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Kids of the Black Hole : The 1970s Were Waning When Orange County's Punk Rock Scene Roared Its Dark, Hostile Message

First of two parts. Next week: a closer look at the bands and the music that came out of Orange County's punk explosion.

July 23, 1989|MIKE BOEHM

When the responsibilities of being a young father and the pressures of college course work begin to weigh on Frank Agnew, he sometimes finds himself taking the long way home.

It leads him to a place from his past--a nondescript, concrete apartment complex in a quiet neighborhood of Fullerton, across a narrow street from a schoolyard. Agnew, 24, will open the metal gate and walk through, satisfied to see that nothing at the place has changed, except for the child-proof fence that now surrounds the swimming pool. Then, standing beside a towering palm tree, Agnew's gaze will move to the right, to a screened door on the ground floor of this two-story horseshoe of apartments. Unit 2.

The Black Hole.

House of the filthy, house not a home

House of destruction where lurkers roamed

House that belonged to all the homeless kids,

Kids of the Black Hole.

It is unlikely that local officialdom will ever approve a plaque for Unit 2, a marker to commemorate what was born there 10 years ago. Punk rock--a distinct Orange County brand of punk rock--sprang from the Black Hole in 1979.

Not only from there, but from back yards, garages, living rooms, warehouses and crash pads elsewhere in Orange County where musicians and fans gathered to share a raw, new kind of music and fashion that was faster, stranger, more overtly hostile and violently antagonistic to authority and established social norms than any previous form of pop-culture rebellion.

For a small, shy, guitar-playing teen-ager such as Agnew, at 15 the youngest of the Black Hole denizens, Unit 2 was a place for fun and comradeship, for listening to records by such punk icons as the Ramones, the Sex Pistols and the Clash, from whom budding suburban punks could draw nourishment and inspiration.

More than that, the Black Hole was a refuge where Agnew could hang out with fellow punkers and be free for a time from the ridicule and abuse that most of Orange County's punks were subjected to in those early punk days of 1979-80. In the high school halls and on the streets, a youthful minority bent on overturning prevailing norms of dress, music and social status often found that there was a price to be paid for being different.

A punk's refuge was a parent's horror--but few, if any, parents cared to take a close look into the tumultuous world chronicled in "Kids of the Black Hole," one of the benchmark songs about that scene.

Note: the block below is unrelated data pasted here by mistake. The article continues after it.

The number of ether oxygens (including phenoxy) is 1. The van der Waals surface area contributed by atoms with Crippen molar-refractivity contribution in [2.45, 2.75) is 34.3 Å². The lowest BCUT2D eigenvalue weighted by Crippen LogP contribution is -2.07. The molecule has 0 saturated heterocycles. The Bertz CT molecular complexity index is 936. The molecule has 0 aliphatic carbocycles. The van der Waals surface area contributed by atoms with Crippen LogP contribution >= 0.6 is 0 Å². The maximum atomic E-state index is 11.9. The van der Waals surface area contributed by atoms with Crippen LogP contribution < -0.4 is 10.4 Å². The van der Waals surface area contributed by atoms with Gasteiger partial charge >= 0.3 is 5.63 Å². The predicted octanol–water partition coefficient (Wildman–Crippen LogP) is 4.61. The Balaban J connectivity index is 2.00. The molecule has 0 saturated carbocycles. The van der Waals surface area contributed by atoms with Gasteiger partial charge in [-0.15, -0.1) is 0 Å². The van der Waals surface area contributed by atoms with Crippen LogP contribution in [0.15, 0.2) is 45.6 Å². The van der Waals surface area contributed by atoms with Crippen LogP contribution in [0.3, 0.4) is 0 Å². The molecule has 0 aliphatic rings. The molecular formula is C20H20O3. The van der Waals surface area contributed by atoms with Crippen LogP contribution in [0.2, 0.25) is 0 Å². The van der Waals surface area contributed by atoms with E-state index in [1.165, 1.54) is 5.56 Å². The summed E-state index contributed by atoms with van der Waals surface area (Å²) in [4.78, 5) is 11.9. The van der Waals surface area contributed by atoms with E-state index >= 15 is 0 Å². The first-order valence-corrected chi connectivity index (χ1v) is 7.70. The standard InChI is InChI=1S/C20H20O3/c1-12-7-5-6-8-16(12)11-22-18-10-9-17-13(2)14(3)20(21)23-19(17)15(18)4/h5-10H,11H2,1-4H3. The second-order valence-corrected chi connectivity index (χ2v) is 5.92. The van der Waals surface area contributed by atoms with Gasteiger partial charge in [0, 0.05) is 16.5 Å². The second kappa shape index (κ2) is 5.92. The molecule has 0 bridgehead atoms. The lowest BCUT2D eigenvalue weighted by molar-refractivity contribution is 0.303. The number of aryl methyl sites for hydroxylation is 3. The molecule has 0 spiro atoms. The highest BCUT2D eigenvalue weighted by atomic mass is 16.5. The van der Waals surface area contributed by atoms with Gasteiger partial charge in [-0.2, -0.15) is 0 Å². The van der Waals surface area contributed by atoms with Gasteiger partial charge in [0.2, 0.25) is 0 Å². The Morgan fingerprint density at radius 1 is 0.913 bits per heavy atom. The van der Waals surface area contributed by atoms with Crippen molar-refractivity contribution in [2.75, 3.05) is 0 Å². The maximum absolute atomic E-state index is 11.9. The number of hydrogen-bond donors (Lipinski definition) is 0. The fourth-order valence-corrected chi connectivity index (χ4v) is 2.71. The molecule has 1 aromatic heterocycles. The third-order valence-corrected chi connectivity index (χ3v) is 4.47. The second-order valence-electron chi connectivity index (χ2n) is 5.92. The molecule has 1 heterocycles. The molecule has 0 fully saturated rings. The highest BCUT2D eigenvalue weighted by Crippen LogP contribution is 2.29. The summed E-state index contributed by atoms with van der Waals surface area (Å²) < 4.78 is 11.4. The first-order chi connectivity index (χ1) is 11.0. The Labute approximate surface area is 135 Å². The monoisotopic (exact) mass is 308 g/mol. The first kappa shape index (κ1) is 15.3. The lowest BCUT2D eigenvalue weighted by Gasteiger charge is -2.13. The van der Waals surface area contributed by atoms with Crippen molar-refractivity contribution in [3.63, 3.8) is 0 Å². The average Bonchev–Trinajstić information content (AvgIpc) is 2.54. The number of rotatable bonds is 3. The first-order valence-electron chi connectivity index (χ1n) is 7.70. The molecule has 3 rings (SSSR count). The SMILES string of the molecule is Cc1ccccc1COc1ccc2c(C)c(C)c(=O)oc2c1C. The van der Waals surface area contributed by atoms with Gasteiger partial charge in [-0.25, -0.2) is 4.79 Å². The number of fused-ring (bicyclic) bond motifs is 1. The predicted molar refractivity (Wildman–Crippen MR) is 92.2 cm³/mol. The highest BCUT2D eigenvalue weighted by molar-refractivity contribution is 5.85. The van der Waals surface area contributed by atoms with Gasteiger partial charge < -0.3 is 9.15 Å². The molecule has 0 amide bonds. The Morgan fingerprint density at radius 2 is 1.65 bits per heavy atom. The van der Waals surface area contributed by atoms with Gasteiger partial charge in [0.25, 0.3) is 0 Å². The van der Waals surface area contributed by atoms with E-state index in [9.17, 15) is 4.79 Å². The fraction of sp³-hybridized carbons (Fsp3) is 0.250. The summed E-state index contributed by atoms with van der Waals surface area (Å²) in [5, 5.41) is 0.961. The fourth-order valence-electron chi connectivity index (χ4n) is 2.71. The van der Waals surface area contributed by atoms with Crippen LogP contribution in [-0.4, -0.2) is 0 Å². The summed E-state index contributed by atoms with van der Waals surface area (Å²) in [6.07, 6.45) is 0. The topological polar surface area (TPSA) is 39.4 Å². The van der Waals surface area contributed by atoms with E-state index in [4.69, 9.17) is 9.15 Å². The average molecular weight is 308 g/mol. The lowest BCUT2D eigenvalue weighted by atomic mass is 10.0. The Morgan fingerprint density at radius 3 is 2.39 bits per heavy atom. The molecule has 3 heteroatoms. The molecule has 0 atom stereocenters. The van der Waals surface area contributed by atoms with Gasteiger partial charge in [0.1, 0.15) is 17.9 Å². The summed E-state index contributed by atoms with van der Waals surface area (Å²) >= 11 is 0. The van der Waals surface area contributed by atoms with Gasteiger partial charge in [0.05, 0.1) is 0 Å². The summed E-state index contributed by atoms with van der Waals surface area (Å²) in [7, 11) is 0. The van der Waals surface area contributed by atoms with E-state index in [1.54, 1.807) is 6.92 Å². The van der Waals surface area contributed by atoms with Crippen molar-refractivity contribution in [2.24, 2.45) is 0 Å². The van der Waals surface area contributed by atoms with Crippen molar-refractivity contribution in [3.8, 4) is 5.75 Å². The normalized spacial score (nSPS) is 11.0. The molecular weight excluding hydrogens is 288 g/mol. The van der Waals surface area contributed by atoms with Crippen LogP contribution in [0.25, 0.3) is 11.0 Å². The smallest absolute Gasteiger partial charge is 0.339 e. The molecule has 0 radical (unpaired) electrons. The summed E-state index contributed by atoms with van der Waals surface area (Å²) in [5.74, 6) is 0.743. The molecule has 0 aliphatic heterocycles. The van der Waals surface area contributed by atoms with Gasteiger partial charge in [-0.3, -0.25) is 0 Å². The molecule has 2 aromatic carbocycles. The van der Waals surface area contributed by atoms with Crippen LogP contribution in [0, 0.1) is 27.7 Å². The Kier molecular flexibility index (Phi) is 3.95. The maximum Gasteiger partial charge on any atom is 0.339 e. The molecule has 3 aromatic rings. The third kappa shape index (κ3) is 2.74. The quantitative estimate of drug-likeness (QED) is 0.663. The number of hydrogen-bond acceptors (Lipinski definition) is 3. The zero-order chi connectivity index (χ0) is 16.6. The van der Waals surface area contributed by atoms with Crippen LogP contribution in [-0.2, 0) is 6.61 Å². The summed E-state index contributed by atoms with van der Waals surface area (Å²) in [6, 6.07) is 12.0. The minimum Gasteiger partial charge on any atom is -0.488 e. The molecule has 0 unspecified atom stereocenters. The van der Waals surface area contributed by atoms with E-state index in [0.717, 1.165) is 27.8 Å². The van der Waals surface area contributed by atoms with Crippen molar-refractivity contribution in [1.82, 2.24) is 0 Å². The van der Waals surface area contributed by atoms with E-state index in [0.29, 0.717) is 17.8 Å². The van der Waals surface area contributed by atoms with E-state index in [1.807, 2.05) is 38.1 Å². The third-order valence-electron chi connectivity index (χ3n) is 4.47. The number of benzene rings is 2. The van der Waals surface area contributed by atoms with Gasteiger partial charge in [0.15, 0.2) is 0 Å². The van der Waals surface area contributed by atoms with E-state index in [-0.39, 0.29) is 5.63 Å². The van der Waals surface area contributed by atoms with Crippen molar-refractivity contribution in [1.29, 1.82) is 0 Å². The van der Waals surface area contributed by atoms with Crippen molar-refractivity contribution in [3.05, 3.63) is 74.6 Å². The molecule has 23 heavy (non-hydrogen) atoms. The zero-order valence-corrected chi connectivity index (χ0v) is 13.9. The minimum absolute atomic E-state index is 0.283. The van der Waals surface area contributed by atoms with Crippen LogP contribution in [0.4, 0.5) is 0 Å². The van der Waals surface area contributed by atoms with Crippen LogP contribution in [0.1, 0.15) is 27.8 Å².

Sex, drugs and fun is their only thought or care

Another swig of booze, another overnight affair.

The song, written by Agnew's older brother, Rikk, stands as all the commemoration that the Black Hole needs, thanks to an explosive, relentlessly driving recording by the Adolescents, the band that included both Agnew brothers.

The Black Hole days of illicit experimentation and extremist fun ended with the punks' eviction in the spring of 1980; before they left, they wrecked the single-bedroom apartment in a vandalistic frenzy in which cabinets were torn from hinges, sinks were ripped from their moorings, and walls were kicked in and spray-painted with graffiti.

That night of destruction crystallized the dark side of punk: a mindlessness driven by the fury in the music and the youth of its fans and performers. Punk's mindless side gave rise to drug and alcohol abuse that would hamper more than a few of the county's punk rockers, and it fostered fan violence that would mar many shows and stigmatize punk as a musical movement.

But the Orange County punks also founded their musical approach on high ideals. Punk was to be a source of creativity and originality, a forum for individual expression as well as an outlet for fun.

For anyone who could yell lyrics into a microphone, or grind out a few chords on a guitar, punk rock offered a chance to speak one's piece and stand out from the crowd.

But not just any old yelling would do. The best of the local punk rockers were musical diarists, using punk to sort through confusions, voice opinions, tell jokes, and vent angers and fears. After their first spark of rebelliousness flickered, many of those bands proved to have a staying power that carried them through personal and business problems and through the waning of a local punk club scene.

Most of those teen-age punks of a decade ago are in their mid- to late 20s now (Rikk Agnew and Casey Royer, mainstays of the original Adolescents, are punk elders at 30).

In some cases, the Orange County punk rockers have gone from spouting rampant, firebrand rebellion to reflecting maturely on the consequences of past extremism, while drawing upon musical resources that allow them to go far beyond the old punk formula that called for an unrelenting sonic slab of hard, fast, assaultive sound.

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